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ducts are not well insulated

A duct system consists of a series of tubes in the walls, floors, and ceilings that run through your home. Sealing and insulating ductwork prevents leaks and keeps the air warm or cool (depending on season) while it makes the journey to your vents. This means your HVAC system doesn't have to work overtime to keep up with the thermostat, which is better for the planet and your wallet.

Since air follows the path of least resistance, it's also important to make sure no ducts are squeezed or damaged. Any of these situations can cause high energy bills and an uncomfortable home!

Check Your Ductwork Insulation

If there’s condensation outside your metal ductwork or if you’re noticing pockets of cool air, it’s time to check on your home’s ductwork insulation and see if it’s time to replace it.

How To Check Your Ductwork Insulation

  • When your ducts aren't functioning properly, your utility bills will be higher than you would expect during the summer and winter. If your bills are going up, it's possible that poorly insulated air ducts are the culprit. Keep track of your energy dollars and determine if you can improve on the savings by having your duct system evaluated.

  • Walk around your home and pay close attention to the temperature in each room. Are parts of your home noticeably cooler or warmer than others? If so, it's probably a result of poor air distribution. This can be caused by temperature losses over the length of the duct run, air leaks in your duct system or improperly designed ductwork airflow issues.

    If all of the registers over your vents are open and there are still temperature differences between rooms, your ductwork insulation may likely be the issue. Have a technician evaluate the duct system and take temperature differential readings from the HVAC blower unit to the supply registers in the rooms to determine is the losses are excessive.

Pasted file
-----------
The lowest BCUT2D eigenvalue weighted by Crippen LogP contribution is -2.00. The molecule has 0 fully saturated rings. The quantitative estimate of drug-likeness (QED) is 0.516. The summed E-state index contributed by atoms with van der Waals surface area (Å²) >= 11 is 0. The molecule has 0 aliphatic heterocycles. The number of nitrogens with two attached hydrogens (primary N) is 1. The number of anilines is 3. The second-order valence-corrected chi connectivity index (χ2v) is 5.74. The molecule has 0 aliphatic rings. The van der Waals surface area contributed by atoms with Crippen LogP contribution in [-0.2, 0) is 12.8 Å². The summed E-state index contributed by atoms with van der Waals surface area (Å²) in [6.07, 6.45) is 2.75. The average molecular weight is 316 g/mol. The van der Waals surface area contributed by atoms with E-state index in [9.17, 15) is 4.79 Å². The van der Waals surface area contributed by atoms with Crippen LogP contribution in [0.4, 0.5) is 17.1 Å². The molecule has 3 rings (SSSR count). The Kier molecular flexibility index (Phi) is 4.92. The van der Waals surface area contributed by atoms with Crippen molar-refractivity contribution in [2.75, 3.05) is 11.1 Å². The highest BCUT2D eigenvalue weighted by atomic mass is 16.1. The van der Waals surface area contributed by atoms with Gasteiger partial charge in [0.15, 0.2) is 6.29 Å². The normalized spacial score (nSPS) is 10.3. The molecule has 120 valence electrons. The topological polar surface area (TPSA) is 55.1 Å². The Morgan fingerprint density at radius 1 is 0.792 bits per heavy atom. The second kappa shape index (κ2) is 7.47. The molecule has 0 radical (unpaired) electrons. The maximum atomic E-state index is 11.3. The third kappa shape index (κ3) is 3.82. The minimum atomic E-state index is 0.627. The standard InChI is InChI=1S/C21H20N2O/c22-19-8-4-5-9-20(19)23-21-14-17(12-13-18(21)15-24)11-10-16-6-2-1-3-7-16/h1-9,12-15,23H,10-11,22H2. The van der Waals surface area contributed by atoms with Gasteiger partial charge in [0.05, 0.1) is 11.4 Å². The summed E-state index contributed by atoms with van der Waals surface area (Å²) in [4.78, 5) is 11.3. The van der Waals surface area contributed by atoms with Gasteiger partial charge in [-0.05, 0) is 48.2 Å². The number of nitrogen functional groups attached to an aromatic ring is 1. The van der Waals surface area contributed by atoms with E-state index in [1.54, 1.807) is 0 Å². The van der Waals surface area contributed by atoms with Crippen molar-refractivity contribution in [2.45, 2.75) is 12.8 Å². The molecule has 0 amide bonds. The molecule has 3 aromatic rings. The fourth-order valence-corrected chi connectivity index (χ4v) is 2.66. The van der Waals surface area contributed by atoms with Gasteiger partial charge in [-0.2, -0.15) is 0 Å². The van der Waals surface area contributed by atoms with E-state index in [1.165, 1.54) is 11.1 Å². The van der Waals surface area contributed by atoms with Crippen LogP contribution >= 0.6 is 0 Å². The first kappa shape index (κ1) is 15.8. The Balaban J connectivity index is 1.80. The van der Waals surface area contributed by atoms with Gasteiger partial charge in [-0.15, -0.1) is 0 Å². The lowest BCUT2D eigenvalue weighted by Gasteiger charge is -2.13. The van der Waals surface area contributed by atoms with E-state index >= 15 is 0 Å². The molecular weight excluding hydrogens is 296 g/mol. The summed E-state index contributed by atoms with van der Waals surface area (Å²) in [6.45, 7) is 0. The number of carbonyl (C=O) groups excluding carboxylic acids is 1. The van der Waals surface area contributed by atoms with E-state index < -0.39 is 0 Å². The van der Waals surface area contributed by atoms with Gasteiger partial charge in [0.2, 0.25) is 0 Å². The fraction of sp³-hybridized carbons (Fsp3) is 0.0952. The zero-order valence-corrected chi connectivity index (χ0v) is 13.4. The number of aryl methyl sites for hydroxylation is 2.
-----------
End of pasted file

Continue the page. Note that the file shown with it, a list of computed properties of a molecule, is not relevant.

• Does some of the ductwork go through cold spaces, such as an attic or crawl space? If so, it may be exposed to cold temperatures and require extra insulation.

  • Your ventilation system works efficiently when the air is delivered directly to the conditioned spaces and not lost along the way due to unintended openings, gaps, or cracks in the ductwork. Inspect your air return and supply vents to see if you see any cracks or gaps in the ductwork feeding them. If there are visible cracks or gaps, air is escaping from your ducts, which will cause poor airflow and distribution.

  • Listen closely to your ducts near the air vents. If you notice a whistling sound while the air is running, this is likely the result of leaks in your ductwork. As you get closer to the source of the whistling, you may also feel a slight draft of air escaping.

  • Take a close look at your ventilation when it's humid out, especially in a crawl space, attic, or unconditioned garage. Do you notice water droplets forming on the sides of the ductwork? When your AC is running in humid conditions, the temperature difference can cause condensation to build up if your ducts aren't insultated well enough.

Dealing with bad ductwork insulation? If not, consider other problems pointing to why your HVAC is struggling.

What To Do If You Have Bad Ductwork Insulation?

Similar to how you use a blanket as an extra layer of warmth, your ductwork needs a proper layer of insulation to prevent leaks and keep warm and cool air flowing through your vents. Consider hiring an HVAC technician to insulate your ductwork.

Want to learn more? Connect with one of our Remote Assist technicians who can help you troubleshoot issues with your ductwork insulation.

NOTE: This content is for informational purposes only, and HomeX and its affiliates disclaim all liability related to it. If you decide to perform any tasks based on this information, you assume all risks, including the risk of loss or damage to property or personal injury.

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